In a nutshell, it appears you're getting too much nitrogen, especially ammonia, and phosphatein the pond, from the duck shit. This needs to be dealt with, preferably by plants and bacterial. I won't try to rewrite the whole aticle, here, though.
Also coincidental is I'm dealing with the same thing, in a "hole in the ground", which I eventually want to make into a pond. It's filled with giant frogs, and every imaginable kind of water insect. It's getting very stagnant., but doesn't smell. Yet.
I'm just in the process of making some filters to put into a siphon. I'll siphon the 'frog water" from the pond onto my veggie garden, which is downhill from the pond. The phosphates and ammonia are both good fertilizer (sort of like manure tea, I'm thinking), and will help the "good" plants grow, while discouraging the "bad" plants (algae). I'll keep the pond topped off with well water. The well water is fifty two degrees, which is good for the pond, and the pond is warm, which is also good for the veggies, I assume.
Teh article says that the typical pond which is having trouble like yours has too great a density of fish in it. I suspect that you have too high a density of ducks. If it smells septic, I suspect that all the algae and stuff has already used up so much oxygen that the pond has gone anaerobic.
Drop me a line, if you want ot find out how my "patented" system works out! (just change eco to echo in my email address)
Good luck, let us know how things work out.
-- jumpoff joe (firstname.lastname@example.org), July 22, 2001.
I have 12 Pekin ducks. I use kids wading pools, have 3 during summer. I have a small sump pump that I change the water daily. Run the hose out to water trees raised beds in garden, or whatever needs it, don't waste it. I put about 2 tablepoons of Clorox in each pool when I change the water, that way I don't have to scrub out the pools. Also use several Cosco dishwasher buckets around to drink from, and the girls use there for grooming themselves, also. I put about 3 drops of Clorox in these, too, and it sure saves scrubbing buckets out. The water doesn't smell, and it's just good fertilizer.
-- Duffy (email@example.com), July 24, 2001.
I went on line to find out if anyone had built a duck pond. I have one but want to convert my swimming pool to a pond. No answers here but I can contribute (to my amazment) regarding ducks and poop. I have pond about 5 X 7 and 18 inches deep. I put sand in the bottom and then a thick plastic. I bought a pump which pumps 300 gallons but my pond only holds about 100 to 150 gallons. I bought a filter from one of the catalogs. It is round and has a screw lid. Comes with a few rocks and some foam rubber. It didn't work to good at keeping the pond clean so altered it. The filter is about 16 in. deep. I filled it with rocks starting with pea gravel and worked up to rocks about 3 inches. (flat rock) This is suppose to be a natural way of fitering. Bacteria is suppose to take care of it. I then put the pads over the rock and screw the lid on. I put the filter where I can easily reach the easy screw lid. Made a waterfall with tubing which is connected to the pump. Easy project. I rinse out the foam every morning. The water is crystal clear and there is no debrie at the bottom except for a little near the filter. I take a fish net and scoop it out every few days. I have 2 Peking ducks and 6 turtles and 8 toads. Also have 12 fish. Some are Koi. So fun and all get along great. If you have any questions, feel free to mail them to me. Jo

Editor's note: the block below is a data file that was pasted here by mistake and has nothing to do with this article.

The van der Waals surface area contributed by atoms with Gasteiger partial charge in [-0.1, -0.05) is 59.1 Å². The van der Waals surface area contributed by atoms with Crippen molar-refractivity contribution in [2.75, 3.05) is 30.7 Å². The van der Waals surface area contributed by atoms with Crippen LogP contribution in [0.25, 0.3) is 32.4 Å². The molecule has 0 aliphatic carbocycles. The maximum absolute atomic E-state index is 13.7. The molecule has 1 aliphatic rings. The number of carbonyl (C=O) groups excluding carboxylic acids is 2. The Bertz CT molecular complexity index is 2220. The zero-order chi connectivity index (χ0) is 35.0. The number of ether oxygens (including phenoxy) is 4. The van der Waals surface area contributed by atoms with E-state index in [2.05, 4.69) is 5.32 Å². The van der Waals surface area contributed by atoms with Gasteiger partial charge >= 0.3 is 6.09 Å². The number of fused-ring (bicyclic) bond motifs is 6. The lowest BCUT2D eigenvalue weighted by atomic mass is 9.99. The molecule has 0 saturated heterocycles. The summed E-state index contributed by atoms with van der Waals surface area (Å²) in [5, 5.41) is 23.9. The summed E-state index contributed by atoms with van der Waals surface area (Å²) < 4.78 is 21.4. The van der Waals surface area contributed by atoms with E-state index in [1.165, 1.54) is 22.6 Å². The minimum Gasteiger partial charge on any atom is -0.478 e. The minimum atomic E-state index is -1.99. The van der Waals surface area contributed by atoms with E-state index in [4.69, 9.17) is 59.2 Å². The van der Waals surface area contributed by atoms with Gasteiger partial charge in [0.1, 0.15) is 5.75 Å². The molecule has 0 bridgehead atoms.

-- Jo Schwan (firstname.lastname@example.org), August 20, 2001.
For what it's worth; my siphon system has helped a lot. My pond didn't stink, but it was getting pretty yucky; the water is gradually getting more and more clear.
After draining about 200 gallons from the pond through the siphon, I refill the pond back through the same pipe. This backflushes the filters. I have had no problem with the algae plugging up the filters, except minimally, and the backflushing so far has cleaned them out very satisfactorily.
Incidentally, the vegetable garden is thriving on this "frogwater"!
-- jumpoff joe (email@example.com), August 20, 2001.
I posted a message a few days ago but left something out. Regarding the filter modification; the filter comes with on hole at the bottom on the side. I used p v c pipe and filled the bottom with it in shape of a fork. Drilled holes smaller than smallest rock. This allows for good draw of water. Good luck and any questions, please mail me. Jo
-- Jo Schwan (firstname.lastname@example.org), August 22, 2001.